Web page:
Body found in Wadley woods
A call from a Wadley property owner about a vehicle resulted in officers finding a dead body Monday, May 16. The property is located on Martin Luther King Extension.
Wadley Police Chief Wesley Lewis said Tuesday the remains had been taken to the Georgia Bureau of Investigation Crime Lab, he said.
Jefferson County Coroner Edward James said late Tuesday afternoon that the deceased was identified by fingerprint as 43-year-old Anthony Holmes of Dublin.
While Georgia Bureau of Investigation Associate Special Agent In Charge Pat Morgan would not comment on the cause of death, he did confirm that his office is working the investigation as a homicide.
The body was found after the property owner reported an unknown vehicle on his property, said Lewis.
“Myself and Officer EB Marsh went out there,” the chief said. “That’s when we found out from running the tag that the owner of the vehicle was missing. We started walking around because of some of the stuff we saw and went into the woods behind the residence. That’s when we located a body in a wooded area.”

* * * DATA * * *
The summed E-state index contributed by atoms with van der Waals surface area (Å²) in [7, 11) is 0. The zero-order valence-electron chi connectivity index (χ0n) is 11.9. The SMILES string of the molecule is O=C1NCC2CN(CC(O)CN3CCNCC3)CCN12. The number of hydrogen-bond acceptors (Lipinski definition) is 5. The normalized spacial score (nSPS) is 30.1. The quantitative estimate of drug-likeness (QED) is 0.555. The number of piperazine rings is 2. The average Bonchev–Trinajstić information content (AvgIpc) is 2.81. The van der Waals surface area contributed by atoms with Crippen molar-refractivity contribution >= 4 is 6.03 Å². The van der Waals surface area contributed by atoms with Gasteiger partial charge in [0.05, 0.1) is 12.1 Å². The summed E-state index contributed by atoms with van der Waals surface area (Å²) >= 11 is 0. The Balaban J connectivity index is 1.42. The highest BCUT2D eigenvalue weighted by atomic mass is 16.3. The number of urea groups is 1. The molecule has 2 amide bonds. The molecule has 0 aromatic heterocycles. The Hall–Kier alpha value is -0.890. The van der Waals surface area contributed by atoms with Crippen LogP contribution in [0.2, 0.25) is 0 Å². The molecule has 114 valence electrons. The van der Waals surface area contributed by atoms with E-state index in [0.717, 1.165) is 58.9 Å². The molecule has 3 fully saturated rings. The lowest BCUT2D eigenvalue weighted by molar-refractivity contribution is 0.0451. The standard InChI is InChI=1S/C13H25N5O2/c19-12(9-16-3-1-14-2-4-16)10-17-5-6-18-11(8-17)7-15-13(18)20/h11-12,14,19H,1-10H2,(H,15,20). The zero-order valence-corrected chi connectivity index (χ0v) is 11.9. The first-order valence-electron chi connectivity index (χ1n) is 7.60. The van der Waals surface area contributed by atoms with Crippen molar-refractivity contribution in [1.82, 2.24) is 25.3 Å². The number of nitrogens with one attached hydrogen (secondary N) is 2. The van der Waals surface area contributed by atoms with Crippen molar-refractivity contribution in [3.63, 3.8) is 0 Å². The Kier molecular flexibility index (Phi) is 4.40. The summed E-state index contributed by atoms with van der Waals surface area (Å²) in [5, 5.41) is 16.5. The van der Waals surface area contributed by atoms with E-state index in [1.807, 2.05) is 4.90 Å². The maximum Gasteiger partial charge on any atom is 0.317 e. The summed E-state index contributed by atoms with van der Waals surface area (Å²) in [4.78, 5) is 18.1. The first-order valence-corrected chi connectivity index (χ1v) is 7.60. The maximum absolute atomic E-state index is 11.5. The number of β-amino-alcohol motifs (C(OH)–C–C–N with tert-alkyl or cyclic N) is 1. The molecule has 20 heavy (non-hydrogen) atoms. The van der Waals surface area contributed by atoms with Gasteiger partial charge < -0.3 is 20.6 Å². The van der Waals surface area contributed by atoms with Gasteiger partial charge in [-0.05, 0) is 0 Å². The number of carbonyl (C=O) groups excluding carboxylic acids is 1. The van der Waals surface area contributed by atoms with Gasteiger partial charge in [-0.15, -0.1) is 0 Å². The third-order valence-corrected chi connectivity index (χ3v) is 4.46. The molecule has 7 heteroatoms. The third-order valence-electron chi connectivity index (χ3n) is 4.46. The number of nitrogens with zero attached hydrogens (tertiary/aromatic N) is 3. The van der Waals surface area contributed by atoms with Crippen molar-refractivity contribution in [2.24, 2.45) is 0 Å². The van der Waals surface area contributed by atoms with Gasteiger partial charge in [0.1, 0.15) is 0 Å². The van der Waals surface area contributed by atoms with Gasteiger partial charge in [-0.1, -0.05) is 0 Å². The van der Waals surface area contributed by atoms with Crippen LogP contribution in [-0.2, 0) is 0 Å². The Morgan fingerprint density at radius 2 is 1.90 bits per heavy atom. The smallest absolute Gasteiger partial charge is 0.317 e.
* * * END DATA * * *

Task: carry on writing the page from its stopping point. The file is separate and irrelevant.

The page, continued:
Tuesday afternoon Chief Lewis said that two persons of interest were being interviewed.
“I talked to them on the phone and asked them to come down and they came down. They are at the sheriff’s office in Louisville waiting for agents from the GBI to talk to them,” he said.
By Parish Howard
Working from old black and white photos and scratched, grainy video slowed to a frame-by-frame progression of lunges, jabs and feints, Jace McTier, of Stapleton, is preserving the historic relationship between world renowned trainer Angelo Dundee and his fighters in a new series of oil paintings that honor the intensity and emotion of the brutal sport of world championship boxing.
In doing so, he is not only stretching his legs as an artist, working on non-commissioned pieces that he loves, but he is also creating a series of images that are earning him attention and some notoriety.
First a fan
“I’ve always loved the sport of boxing,” Jace said. “I appreciate it. These athletes are like our modern day Herculeses.”